the club continues to grow it will never stop 
giving students what they need most — a jump 
on the competition, in the job market, when they 
graduate. What more could a club do for a 
student? 



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Math Cub 



The Loyola Univ. Math Club is a highly 
respected organization in the University. The 
purpose of the Math Club is two fold; to widen 
mathematical awareness among the students 
and to provide interaction between the students 
and the faculty. This purpose is achieved 
through the tutoring available to all math 
students and through the various social activities 
available to members. 

The Math Club participates in various 
University activities such as Welcome Week and 
Hunger Week. More recently, the members 
have shown interest in the M DS Dance 
Marathon and other future activities. The Math 
Club hopes to remain active within the 
University under the supervision of Dr. Ann 
Hupert (moderator) and the leadership of James 
V. O'Leary (president). 

Left to Right: Ramon Manglano, Maroy 
Fartey, Raul Beed, Marie Maciejczyk, Paul 
Holan, Ken Vick, Marco Aleman, Dominic 
Labellarte, Keith Camacho, Jeff Gamble, 
(standing) Biel Napleton, Jim O'Leary. Kathi 
Galvin, Tom Hogan, Paul Gillbantes, Ernest J. 
Varga, Mike Unti, Kevin Cliff, Len Gambia, Rick 
Wroble, Jim Kash, Bill Andrgoni, Mary Lynch 



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National Assodation 
of Black Accountants 



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Nursing Coundl 

The council is composed of six voted members 
from eacfi class plus at least one appointed 
representative with a faculty advisor. The 
individual class groups are responsible for fund 
raisers, class projects and class functions. The 
classes publsh a short newsletter which keeps 
the students informed on current nursing and 
class events. The four main groups function 
collectively during the bi-monthly meetings. The 
group serves as a link between the administra- 
tion and the students. The council sponsors 
school fund raisers, a career night and 
continuing education programs. The council is 
also responsible for integration and promotion of 
the nursing profession into the university 
setting. 

Top Row: Naomi Kaihatsu. Renee Marker, 
Julie Coddington, Mary Ann Pinkowski, Mary 
Beth Schettler, Mary Lu Wysocki, Patty May 

2nd Row: Marlene Mohan, Mary Beth 
Sullivan, Terri Westerlund, Lorene Kutzera, 
Tammy Walker, Nancy Romanchek, Janet Pass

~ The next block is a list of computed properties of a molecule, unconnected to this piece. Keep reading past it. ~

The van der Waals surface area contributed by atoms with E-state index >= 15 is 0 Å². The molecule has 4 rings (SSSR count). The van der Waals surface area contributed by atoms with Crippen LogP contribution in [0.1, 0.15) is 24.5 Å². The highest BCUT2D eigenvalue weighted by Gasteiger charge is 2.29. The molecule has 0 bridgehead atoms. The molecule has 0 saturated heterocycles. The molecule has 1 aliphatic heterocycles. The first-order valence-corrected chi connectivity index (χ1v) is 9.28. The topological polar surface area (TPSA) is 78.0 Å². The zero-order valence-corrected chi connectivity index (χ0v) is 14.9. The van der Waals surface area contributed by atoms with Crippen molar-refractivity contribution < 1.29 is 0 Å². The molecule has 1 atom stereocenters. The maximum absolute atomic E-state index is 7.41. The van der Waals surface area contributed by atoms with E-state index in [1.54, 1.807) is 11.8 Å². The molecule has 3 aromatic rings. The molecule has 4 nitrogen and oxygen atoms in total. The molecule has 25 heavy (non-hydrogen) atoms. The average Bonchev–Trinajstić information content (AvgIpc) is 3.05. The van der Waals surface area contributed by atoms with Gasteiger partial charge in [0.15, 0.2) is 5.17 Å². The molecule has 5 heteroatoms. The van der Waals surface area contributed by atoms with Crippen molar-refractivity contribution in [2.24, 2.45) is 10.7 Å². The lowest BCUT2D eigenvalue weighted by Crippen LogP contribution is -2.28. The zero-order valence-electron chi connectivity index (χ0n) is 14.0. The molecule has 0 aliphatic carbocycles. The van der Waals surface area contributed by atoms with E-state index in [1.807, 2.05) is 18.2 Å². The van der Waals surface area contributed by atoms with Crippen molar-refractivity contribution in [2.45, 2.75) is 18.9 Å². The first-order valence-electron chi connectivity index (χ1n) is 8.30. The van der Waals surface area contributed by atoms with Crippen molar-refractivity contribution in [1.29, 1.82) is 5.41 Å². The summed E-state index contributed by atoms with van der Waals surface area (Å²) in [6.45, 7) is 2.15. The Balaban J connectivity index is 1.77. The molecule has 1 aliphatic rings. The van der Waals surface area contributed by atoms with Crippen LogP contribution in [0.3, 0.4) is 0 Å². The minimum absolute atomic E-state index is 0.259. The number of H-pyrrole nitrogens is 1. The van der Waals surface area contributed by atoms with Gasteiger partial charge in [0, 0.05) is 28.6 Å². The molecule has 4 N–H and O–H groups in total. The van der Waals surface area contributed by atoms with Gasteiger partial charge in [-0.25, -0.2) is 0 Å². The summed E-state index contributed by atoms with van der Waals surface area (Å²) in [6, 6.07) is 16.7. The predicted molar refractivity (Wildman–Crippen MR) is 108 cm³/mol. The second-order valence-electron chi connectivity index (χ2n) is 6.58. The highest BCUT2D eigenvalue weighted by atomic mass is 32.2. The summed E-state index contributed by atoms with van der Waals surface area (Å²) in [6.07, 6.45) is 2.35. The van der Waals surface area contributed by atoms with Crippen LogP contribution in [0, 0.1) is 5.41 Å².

3rd: Ruth Belec, Ginger Hardy, Patti Lahart, 
Mary Kay Bingen, Eileen Flanerty, Sue Murphy 

Bottom: Gladys Hollant, Maureen O'Toole, 
Barb Koszewski, Cyndee Tonkovic, Kathy 
Grzesik 




Marcella Niehoff School of Nursing Student 
Council 



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Pistol Team 



Greg Guest, James O'Dwyer, Gust Soulides, 
SGM McKinney, Linda Martin, Ramon Hues- 
ing, John Sutor, Anthony J. Williams, Cathy 
Wenglass 




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Applied Psychology Club 



Jackie Perno, Dr. Joseph Durlak, Dr. Michael 
O'Brien, Peggy Santelli, Kathy Lehrman, David 
Zwratowny, Nancy Wills, Lynnette Gaza 
Sophia Venes, Janet DiBenedetto, Loretta 
Matre, Elizabeth Shack, Aurelio Prifitera 








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Rifle Team 



Right to Left: Barbara Husten, M ichael Coler, 
Louis Novak 

Top row; SGM McKinney Coach, Suzzanne 
Bullock, Jacinto Villa, Andi Milan!, Jim Ja- 
worski, Paul Nawiesniak (Teann Captain) 







Student Education 
Association 



Left to Right (Back Row) ; Debbie Bahrs, Dawn 
Wozniak, Donna Kampner, Kathy Garwood, 
Irena Romuk (President), Irnna Zaragoza, Bernie 
Tomasik, Laura Calvert, Cheryl |i/ago 

Left to Right (Seated): Rosetta Diggs, Sue 
Calo, Nancy Ziccarelli, Sue Fukuda 

Not Pictured: Dr. Gwen Trotter (Advisor), 
Steve Kohut, Marianne Kramer, Anne Travers, 
Alison Johnson, Maureen Rafferty, Victoria 
Owens, Sue Wachowski, Mary Baldwin, Jean. 
Greenwald, Laura Burke, Janet Kolar, Kimalyn 
Pitts, Mary Clancy, Teresita Rodriguez 



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Student National 
Education Assodation 



Student Nurses 
Assoddtion of IHinois 



Loyola Chapter 

National Student Nurse Association (NSNA) is 
the largest independent student organization in 
the country. Loyola University's Marcella Nie- 
hoff School t)f Nursing (SNfcl) has one of the 
most active chapters in the state. The Loyola 
chapter is involved in many inter-school activi- 
ties vi/hich promote health centered projects 
within the community. 

Right to Left; Lorayne Banta (Advisor), Chris 
Dryjanski (Vice-Pres.), Douglas Yore (Presi- 
dent), Diane Burda (Publicity Chairman), and 
Ida- ^ndrowich (Advisor). 

Not Pictured: Karen Tidyman (Treasurer), 
Donna Semetulskis (Secretary), Rose DePerez 
(Fundraisers Committee Chairman) 




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Undergraduate 
Sodal Wori( Qub 

Loyola University inaugurated an under- 
graduate socicfl work major on the Water Tpwer 
Campus in Se[iit., 1975. In 1977, a^mall group of 
malors banded together to form the Under- 
graduate Social Work Club, with a threefold 
purpose: 1) To stimulate involvement and 
interaction of social work majors and others in 
academic, professional,^ voluntary anu employ- 
ment interests; 2) To a,ouse sociaf awareness 
and participation in issues relevant to our 
scKjiety; and 3) to provide a climate that 
encourages exchange of ideas and growth 
opportunities amiong and between social work 
majors, faculty and fellow, students. 

In attempting to fulfill these jjurposes the 
USWC of Loyola is involved in a variety of 
activities — in many instances gided by other 
organizations at Loyola — and many geared for 
the benefit of others. Bake sales, Fiapjaws,